- We’ve already mentioned that these eyepieces look slick, but their black anodized aluminum housing serves a good purpose – they prevent the scattering of light.
While they don’t have many of the frills you’ll find in other telescope eyepiece kits, they do offer solid benefits and have high-end features that will take your telescope up a notch.
Best Wide Field of View Telescope Eyepiece: Orion 8828 Telescope Eyepiece
This eyepiece is perfect for wide fields of view, which are important with astronomy because they enable you to see large celestial objects, like the Pleiades star cluster or Andromeda Galaxy. Sounds exciting?
You bet! Here’s what to know about it.
- 32mm eyepiece
- 70-degree angle
- Rubber eye guard
- This is a 32mm telescope eyepiece that has a super-wide angle of 70 degrees. The manufacturer claims that this will make you feel like you’re lost in space because you’ll be so immersed in the stars.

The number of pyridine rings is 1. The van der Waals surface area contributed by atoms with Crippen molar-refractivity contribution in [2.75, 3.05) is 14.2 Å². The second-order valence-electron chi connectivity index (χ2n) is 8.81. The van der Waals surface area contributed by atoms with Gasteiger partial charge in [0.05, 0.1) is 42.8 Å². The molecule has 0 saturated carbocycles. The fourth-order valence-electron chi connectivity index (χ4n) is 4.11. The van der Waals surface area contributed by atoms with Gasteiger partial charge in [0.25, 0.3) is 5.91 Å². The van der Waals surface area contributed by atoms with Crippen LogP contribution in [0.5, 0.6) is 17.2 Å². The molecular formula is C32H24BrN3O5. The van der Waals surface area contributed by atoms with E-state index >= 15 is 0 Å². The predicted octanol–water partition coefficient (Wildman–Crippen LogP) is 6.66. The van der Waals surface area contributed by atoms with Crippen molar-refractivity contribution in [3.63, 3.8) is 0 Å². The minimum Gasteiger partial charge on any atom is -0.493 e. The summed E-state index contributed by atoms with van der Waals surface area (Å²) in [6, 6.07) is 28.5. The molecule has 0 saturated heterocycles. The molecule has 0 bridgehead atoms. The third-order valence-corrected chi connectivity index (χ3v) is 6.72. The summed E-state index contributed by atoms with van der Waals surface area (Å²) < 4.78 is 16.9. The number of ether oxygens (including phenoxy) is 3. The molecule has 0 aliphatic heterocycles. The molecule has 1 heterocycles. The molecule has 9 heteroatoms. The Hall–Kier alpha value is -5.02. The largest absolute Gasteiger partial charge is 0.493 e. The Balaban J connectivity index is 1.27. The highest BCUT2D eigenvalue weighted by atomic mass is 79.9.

- It comes with five multi-coated lens elements constructed with high-index glass. These create sharper images and high contrast.
- The parfocal design of this lens offers more comfort and makes the eyepiece easier to use. This is because a parfocal lens stays in focus even when you change the magnification.
- One of the biggest drawbacks of this eyepiece is that it offers limited eye relief.
- Some people who have purchased this eyepiece have reported that it contains a bit of coma at the edges. Coma is when the stars show up as comet-shaped – their brightest part is directed towards the center of view. This can be quite annoying if you take pictures of deep space.
- This wide-angle eyepiece comes with a fold-down rubber eye guard to increase your comfort. People who have purchased this eyepiece have reported that it allows you to enjoy a wide field of view without smudging the lens, which makes it much more pleasant to use.
- It also has barrels that are threaded so that they can be used with two-inch Orion eyepiece filters, therefore giving you the chance to do even more with it.